The effects of beta sympathetic drugs on positive accommodation (accommodation for near vision) were studied in vervet monkeys. Isoproterenol, a beta sympathetic stimulator, depressed the positive accommodation function. It was not a complete antagonist since 3 to 4 diopters of accommodation remained. Only atropine, a parasympathetic blocker, could abolish these 3 to 4 D as well as the entire function. In many of the experimental animals, positive accommodation function was biphasic. The initial component had a flatter slope, lower amplitude, and lower threshold of stimulation than the second. The transition point of the components was between 2 and 4 D. Beta sympathetic stimulation appeared to abolish selectively the second component while parasympathetic inhibition abolished both components. It appeared that peripherally, parasympathetic inhibition was a more potent and thus more important mechanism in antagonizing positive accommodation than beta sympathetic stimulation.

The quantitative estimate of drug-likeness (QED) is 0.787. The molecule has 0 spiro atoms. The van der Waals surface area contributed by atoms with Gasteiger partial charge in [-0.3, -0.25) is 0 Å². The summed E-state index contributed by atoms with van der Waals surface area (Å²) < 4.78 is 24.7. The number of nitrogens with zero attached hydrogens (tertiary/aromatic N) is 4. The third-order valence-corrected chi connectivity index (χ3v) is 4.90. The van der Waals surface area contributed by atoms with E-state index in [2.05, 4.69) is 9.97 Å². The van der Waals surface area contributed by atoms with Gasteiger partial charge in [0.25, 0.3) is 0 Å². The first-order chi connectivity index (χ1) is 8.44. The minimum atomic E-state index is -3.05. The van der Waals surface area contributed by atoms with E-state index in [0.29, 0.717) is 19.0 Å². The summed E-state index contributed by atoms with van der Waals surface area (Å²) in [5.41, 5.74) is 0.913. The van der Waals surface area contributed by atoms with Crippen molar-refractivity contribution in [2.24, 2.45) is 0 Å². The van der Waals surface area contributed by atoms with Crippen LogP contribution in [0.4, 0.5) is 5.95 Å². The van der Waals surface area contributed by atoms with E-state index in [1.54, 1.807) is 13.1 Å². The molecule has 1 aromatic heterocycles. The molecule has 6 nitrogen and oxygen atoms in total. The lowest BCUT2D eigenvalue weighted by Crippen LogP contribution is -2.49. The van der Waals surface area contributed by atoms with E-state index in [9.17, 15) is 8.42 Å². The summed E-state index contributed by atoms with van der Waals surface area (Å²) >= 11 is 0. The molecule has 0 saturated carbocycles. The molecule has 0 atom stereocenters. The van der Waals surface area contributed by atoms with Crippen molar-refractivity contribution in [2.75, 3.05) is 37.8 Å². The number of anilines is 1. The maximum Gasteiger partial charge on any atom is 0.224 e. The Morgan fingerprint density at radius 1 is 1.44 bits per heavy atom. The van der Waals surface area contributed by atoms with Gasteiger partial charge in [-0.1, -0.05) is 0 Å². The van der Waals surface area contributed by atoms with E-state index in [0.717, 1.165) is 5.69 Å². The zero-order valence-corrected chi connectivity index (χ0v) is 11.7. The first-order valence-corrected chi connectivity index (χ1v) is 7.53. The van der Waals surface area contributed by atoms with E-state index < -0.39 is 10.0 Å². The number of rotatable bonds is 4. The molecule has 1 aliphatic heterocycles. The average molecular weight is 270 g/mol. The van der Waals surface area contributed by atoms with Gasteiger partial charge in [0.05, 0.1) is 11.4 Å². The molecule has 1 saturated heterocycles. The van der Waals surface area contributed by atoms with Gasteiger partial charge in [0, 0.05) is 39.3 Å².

Hurwitz BS, Davidowitz J, Chin NB, Breinin GM. The Effects of the Sympathetic Nervous System on Accommodation: I. Beta Sympathetic Nervous System. Arch Ophthalmol. 1972;87(6):668–674. doi:https://doi.org/10.1001/archopht.1972.01000020670011
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